Growing demand for government to defer amended criminal laws

Government appears in no mood for further consultations on the Bharatiya Nyaya Sanhita, Suraksha Sanhita and the Sakshya Adhiniyam

Congress general secretary Jairam Ramesh (photo: PTI)
Congress general secretary Jairam Ramesh (photo: PTI)

NH Digital

There is growing demand for the government to defer the date (1 July) on which the three criminal laws amended in 2023 to replace the Indian Penal Code (IPC), the CrPC (Criminal Procedure Code) and the Evidence Act are to become applicable. Former civil servants have joined legal experts and the opposition to impress upon the government the need for more consultations and address the concerns of the people.

The amendments were pushed through Parliament last year without adequate deliberation, when as many as 146 opposition MPs were absent from Parliament, having been suspended by the chair. The new amended laws seeking to replace the “colonial” laws in force since the 19th century are said to have retained 80-85 per cent of the provisions from the colonial times.

However, the new provisions provided in the amended Acts, experts have warned, can potentially turn India into a police state. Former civil servants too have now lent their voice to the demand, urging the government to convene an all-party meeting to develop a national consensus on how to take the new laws forward.

The Constitution Conduct Group (CCG), an organisation of retired civil servants having served in all-India and Central government services in an open letter issued this week urged the government, political parties and MPs to ensure “that these new laws do not hollow our constitutional rights and jeopardise our democracy”. The CCG in its open letter points out that the new laws are vulnerable to rampant political abuse…to dissent in any form and any source. 

“These three criminal laws are second only to the Constitution of India in their importance in the daily lives of common people in the country, especially the most vulnerable and marginalised sections. Yet these three new complex criminal laws, which replace the entire legal edifice of criminal justice, were rushed through parliamentary approval without having to face critical questioning by the opposition in a public debate. As a result, a number of valid and important questions about the laws remain unanswered,” the CCG stated.

Pointing out that the core concerns are yet to be addressed by the Union government, the former civil servants identified three of them:

1.  The new laws enable governments of the day (whether at the Union or state levels) to immobilise the practice of democracy by over-broad criminalisation of legitimate, non-violent dissent and opposition against the governments, the ruling parties and forces that back them.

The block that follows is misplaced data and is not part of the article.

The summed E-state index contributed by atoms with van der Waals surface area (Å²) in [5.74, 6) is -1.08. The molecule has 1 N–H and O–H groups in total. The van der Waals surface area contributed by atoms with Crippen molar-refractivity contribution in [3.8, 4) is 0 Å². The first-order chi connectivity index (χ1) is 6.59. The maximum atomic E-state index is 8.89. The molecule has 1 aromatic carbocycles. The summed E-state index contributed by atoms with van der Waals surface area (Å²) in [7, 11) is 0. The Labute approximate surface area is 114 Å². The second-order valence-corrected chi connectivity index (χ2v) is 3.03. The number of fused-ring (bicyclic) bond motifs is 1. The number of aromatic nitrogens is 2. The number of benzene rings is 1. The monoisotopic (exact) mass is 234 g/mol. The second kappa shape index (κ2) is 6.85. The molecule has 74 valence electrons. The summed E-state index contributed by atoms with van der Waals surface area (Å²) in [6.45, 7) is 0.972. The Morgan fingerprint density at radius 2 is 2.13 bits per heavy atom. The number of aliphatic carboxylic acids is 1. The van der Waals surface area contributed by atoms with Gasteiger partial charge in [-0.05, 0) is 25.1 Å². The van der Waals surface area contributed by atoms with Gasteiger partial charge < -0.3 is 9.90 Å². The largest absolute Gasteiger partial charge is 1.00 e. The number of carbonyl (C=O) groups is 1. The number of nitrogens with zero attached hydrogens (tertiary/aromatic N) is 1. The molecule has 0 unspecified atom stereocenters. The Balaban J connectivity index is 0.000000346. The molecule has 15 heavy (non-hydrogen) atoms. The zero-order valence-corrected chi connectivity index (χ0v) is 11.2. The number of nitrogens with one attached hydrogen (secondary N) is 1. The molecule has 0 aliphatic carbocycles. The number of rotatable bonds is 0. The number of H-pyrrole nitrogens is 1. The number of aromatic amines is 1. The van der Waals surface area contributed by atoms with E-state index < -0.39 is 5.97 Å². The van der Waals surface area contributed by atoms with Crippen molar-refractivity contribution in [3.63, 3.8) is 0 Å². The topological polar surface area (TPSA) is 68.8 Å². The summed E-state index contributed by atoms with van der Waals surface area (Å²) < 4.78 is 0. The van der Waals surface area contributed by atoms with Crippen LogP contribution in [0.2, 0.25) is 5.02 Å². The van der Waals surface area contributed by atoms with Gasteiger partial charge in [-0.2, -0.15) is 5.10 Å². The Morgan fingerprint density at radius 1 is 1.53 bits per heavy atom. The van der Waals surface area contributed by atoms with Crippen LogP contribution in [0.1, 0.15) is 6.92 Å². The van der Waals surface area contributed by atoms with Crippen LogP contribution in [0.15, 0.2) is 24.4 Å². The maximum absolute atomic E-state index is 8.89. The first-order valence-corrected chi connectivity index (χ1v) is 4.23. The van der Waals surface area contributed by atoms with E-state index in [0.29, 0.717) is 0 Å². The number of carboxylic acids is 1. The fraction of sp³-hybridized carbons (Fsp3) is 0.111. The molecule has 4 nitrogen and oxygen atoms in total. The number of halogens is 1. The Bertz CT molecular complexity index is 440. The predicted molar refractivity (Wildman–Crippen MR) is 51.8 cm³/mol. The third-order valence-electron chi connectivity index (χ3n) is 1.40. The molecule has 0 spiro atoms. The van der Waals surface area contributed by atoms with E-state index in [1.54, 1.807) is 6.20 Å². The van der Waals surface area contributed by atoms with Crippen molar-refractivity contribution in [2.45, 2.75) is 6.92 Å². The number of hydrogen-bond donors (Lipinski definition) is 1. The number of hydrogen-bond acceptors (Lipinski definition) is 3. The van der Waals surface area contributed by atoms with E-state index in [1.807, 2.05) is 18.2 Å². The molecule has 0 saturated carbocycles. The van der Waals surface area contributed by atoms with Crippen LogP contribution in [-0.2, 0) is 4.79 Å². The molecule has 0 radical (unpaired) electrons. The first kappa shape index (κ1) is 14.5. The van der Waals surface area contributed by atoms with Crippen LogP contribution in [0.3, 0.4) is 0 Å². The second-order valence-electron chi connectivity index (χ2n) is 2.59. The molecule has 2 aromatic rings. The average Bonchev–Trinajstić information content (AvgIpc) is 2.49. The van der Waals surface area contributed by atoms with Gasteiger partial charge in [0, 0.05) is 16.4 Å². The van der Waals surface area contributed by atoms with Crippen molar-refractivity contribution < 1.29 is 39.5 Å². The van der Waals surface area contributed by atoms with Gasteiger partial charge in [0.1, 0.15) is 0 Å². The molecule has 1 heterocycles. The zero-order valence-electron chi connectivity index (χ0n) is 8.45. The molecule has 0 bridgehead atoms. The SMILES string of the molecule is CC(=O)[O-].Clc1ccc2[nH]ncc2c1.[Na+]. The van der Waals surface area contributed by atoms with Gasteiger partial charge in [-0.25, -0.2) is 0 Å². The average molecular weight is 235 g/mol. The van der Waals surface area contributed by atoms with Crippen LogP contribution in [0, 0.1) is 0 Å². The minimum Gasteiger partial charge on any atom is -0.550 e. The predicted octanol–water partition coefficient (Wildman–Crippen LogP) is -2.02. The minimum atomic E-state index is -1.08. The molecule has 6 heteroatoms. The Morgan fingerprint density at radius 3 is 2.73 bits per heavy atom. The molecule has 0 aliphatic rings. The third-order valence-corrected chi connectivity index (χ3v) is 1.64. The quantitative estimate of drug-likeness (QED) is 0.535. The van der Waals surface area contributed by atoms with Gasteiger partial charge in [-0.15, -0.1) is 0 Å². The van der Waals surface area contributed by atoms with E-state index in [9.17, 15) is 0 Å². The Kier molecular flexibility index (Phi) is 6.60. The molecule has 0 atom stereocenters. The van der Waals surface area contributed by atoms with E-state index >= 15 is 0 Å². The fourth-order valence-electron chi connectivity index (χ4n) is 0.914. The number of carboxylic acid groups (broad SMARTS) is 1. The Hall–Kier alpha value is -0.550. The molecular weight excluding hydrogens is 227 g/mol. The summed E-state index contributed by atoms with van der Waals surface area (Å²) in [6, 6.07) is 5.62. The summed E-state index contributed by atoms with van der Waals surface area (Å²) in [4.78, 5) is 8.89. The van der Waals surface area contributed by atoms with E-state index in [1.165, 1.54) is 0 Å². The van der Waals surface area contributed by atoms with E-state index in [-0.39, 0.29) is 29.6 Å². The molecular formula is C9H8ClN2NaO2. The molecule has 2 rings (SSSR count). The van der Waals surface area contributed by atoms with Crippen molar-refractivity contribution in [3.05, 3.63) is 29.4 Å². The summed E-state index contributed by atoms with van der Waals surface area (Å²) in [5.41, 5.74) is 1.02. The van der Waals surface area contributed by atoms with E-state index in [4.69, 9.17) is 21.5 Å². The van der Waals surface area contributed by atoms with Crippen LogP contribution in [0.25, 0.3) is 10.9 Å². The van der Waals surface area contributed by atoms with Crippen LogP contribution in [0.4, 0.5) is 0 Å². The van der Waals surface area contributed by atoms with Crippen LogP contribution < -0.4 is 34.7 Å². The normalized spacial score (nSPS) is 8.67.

2.  The new laws can potentially terrorise innocent civilians and honest public servants because they put in the hands of the government arbitrary and virtually unlimited power to selectively arrest, detain, prosecute and convict practically anyone they choose, including by branding them as terrorists and  as anti-national.

3.  The new laws in effect regularise extraordinary powers which should normally be available only in legitimate states of Emergency as already provided in the Constitution. The effect of these laws, as currently approved, is that, once they come into effect, India will no longer be a functioning democracy.

Congress MP and general-secretary (communications) Jairam Ramesh on Saturday said in an X post, “The three new laws are to come into effect from 1 July 2024. The Indian National Congress is of the firm opinion that this date should be deferred so as to enable a thorough review and re-examination by the reconstituted Standing Committee on Home Affairs which should have more extensive and meaningful consultations with various legal experts and organisations who have serious concerns on the three laws as they stand - thereafter by the 18th Lok Sabha and Rajya Sabha as well.”

“The three far-reaching bills had been bulldozed through Parliament without proper debate and discussion, and at a time when 146 MPs had been suspended from the Lok Sabha and the Rajya Sabha. Earlier the Bills had been bulldozed through the Standing Committee on Home Affairs without detailed interactions with stakeholders across the country and completely ignoring the written and very detailed dissent notes of a number of MPs belonging to different political parties, including the Indian National Congress, who were members of the Standing Committee,” Ramesh claimed.

The President of India had given her assent to the Bharatiya Nyaya Sanhita, 2023, the Bharatiya Nagarik Suraksha Sanhita, 2023 and the Bharatiya Sakshya Adhiniyam, 2023 on 25 December 2023.

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